• Aerial Surveillance for Businesses: This isn’t just for security. Farmers use drones to monitor livestock. Power companies monitor lines as well as windmills and turbines. Oil companies monitor rigs and pipelines. Fire departments use drones to monitor and track wildfires. There are many commercial applications.

  • Search and rescue: Drones fitted with infrared sensors can be used to detect humans by their heat signature.

  • Disaster relief: Drone footage has been extremely helpful in learning the extent of a flood or other natural disaster. Drones can even be fitted with additional sensors and attachments to be able to deliver supplies and medications to otherwise inaccessible areas.

Drone Cautions for Parents

Drone piloting comes with its share of mishaps. Drones that make contact with a hard surface may break and require parts -- and patience -- to repair. Use this as an opportunity to help your kids understand consequences and budgeting. Be prepared for some breakage. It is inevitable. Your kids need to learn.

Parents and youth pilots should familiarize themselves with the rules governing recreational flights, including which geographic areas and altitudes are prohibited. This and much more information can be found at

Check out regulations in your area. If you live in a place with a Homeowners Association, it may be against their covenants to fly a drone over someone else’s home. In some areas, you need to get a permit to fly, such as on college campuses or some municipalities.

Give your neighbors a heads up at the very least. You don’t want your kid’s new drone to be shot down or start a rift with someone. This can also be a great teachable moment for your kids to learn respect and how to be part of a community.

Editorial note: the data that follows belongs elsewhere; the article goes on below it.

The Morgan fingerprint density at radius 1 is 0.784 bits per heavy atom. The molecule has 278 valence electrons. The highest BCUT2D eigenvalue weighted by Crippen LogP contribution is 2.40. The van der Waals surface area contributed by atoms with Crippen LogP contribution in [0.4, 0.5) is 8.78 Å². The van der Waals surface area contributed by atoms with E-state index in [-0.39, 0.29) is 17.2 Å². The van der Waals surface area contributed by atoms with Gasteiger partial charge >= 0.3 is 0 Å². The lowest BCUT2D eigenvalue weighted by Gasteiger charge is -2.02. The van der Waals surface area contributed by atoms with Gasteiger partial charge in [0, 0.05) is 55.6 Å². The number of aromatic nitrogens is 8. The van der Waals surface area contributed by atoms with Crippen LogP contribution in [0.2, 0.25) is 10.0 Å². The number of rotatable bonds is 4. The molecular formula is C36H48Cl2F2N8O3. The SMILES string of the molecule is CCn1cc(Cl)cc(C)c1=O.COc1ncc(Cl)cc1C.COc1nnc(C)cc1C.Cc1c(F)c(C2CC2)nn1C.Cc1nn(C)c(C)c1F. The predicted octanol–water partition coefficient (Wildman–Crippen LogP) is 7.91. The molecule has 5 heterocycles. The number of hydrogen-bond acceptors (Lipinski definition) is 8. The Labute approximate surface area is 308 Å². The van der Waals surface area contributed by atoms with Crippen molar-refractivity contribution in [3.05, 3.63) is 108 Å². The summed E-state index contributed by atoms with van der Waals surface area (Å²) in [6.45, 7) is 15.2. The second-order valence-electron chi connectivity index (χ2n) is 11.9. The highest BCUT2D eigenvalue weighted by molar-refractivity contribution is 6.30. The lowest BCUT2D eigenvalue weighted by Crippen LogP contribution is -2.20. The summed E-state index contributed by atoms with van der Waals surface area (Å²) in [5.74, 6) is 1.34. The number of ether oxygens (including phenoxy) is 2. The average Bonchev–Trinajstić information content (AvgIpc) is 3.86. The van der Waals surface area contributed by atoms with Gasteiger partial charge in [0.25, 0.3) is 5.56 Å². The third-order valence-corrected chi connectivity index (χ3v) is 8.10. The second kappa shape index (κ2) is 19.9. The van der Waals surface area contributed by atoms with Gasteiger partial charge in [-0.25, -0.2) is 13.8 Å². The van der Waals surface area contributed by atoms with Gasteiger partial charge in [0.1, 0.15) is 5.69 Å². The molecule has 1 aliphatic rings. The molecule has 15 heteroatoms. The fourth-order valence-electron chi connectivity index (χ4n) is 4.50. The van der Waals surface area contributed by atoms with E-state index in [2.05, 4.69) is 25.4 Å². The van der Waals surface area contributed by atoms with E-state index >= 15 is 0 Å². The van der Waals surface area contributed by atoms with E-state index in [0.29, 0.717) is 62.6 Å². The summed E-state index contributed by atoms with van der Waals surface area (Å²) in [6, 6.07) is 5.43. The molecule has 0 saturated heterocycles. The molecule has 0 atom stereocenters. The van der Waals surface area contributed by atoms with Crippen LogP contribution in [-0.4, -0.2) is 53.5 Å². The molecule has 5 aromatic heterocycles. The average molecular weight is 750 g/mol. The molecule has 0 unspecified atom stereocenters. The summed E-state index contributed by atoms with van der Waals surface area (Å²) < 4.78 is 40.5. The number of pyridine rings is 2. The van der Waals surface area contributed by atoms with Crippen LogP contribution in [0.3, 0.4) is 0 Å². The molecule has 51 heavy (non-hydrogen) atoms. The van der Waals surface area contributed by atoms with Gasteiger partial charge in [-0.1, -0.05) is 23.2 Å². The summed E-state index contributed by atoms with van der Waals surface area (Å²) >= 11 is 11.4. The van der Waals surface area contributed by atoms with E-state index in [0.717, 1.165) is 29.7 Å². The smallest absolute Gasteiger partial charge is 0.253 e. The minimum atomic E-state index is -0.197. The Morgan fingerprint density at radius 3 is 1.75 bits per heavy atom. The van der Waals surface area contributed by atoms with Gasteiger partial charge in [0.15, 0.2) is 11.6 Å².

Join a Flying Club

UAV hobby groups and flying clubs exist throughout the United States and the world. Joining a local club or interacting with an online group is a great way to meet others who are passionate about flying drones with cameras. It’s also great for picking up tips and techniques for both flying and repair and maintenance. Being part of this group is something you can do together with your kids.


At Sky View Films, we train UAV pilots of all ages. Our Peak Drone School runs for one week, in most cases, and gives participants all the knowledge they need to pass the FAA Unmanned Aerial System (UAS) Certification Exam, and enables them to get into the market quickly. Our one week class is perfect for realtors, police officers, firefighters, construction companies, and even roofers.

Our Kids Drone Flight School trains kids on a variety of drone platforms and teaches them how drones are used. This is a hands-on program where kids fly real-world missions. They will participate in search and rescue ops, obstacle courses, code-breaking activities, and individual and team challenges. Kids use the drones we provide for them, for learning, and get a mini-drone of their own through the program. Our instructors are also available to recommend drones, to the parents, based on their needs and desires for their children.

Let us help teach your kids both the wonders of drones and the intricacies of flying one. Contact one of our instructors today, and we’ll help get you started with this fun and exciting hobby and possible career.